Yet there is a real potential for building a new mass movement for democracy, independent of Taksin, out of the remnants of the redshirts, from the 10 million people who voted against the military’s constitution, and from the progressive students. This needs determined political and organisational work and also the creation of a left-wing political party. If such a movement became strong in the future it could pull many elements of the fractured middle-classes to support its agenda, rather than capitulating to the current reactionary agenda of the right-wing core of the middle-classes. In the past the Thai middle-classes have been pulled in the direction of supporting democracy or dictatorship, depending on the balance of class forces. This is the same for other countries. [See ]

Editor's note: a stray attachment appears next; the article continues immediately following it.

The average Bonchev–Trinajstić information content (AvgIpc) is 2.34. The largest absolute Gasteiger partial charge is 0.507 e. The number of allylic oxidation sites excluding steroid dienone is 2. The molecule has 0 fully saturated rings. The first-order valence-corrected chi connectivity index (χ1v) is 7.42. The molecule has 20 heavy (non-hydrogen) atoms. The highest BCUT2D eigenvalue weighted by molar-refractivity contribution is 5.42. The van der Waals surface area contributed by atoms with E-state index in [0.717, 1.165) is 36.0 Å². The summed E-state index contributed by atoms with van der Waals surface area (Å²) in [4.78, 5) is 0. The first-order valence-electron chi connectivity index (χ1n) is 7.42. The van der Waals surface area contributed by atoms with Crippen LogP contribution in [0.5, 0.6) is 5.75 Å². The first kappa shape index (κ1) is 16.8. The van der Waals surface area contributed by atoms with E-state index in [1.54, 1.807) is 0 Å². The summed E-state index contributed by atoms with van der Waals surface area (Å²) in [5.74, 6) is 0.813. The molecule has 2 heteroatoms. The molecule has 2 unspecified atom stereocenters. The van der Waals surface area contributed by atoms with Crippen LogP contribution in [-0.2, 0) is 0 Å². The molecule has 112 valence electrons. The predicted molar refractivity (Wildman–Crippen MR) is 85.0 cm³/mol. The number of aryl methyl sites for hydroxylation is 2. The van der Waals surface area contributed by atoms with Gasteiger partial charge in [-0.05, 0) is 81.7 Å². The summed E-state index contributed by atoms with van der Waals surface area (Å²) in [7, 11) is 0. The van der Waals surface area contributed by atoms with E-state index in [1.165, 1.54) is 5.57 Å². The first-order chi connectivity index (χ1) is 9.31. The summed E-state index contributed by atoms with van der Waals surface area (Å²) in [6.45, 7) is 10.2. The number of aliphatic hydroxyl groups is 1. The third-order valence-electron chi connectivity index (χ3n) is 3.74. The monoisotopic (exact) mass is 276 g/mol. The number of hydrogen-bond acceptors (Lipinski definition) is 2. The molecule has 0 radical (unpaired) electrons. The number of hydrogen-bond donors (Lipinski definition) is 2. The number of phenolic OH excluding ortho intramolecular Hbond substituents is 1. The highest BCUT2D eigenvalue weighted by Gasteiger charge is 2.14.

The sad fact that the pro-democracy movement is currently weak means that it is highly unlikely that Thai society is “waiting to explode”, as claimed by pro-democracy academic Pavin Chachavalpongpun, who also spoke at the Paris seminar.


Somsak and Pavin’s “top-down” view of society means that they believe in the political power of the king, which is something with which I disagree. I believe that the king is a puppet of the military. But for Somsak the king’s power comes from the fact that no one can criticise him while he does not necessarily have to give out obvious orders to the military. My answer to this is to say that God can also not be criticised in many societies, yet God, despite not existing in reality, can be used as a puppet by many ruling classes! [See ]

Finally, one further interesting point came out of Somsak’s talk about consensus and military coups. He pointed out that a number of military coups in the past have been directed against military governments by their rivals. In other words the military has been highly fractured. For me this is another nail in the coffin of the theory of a “Deep State” opposing Taksin. [See ]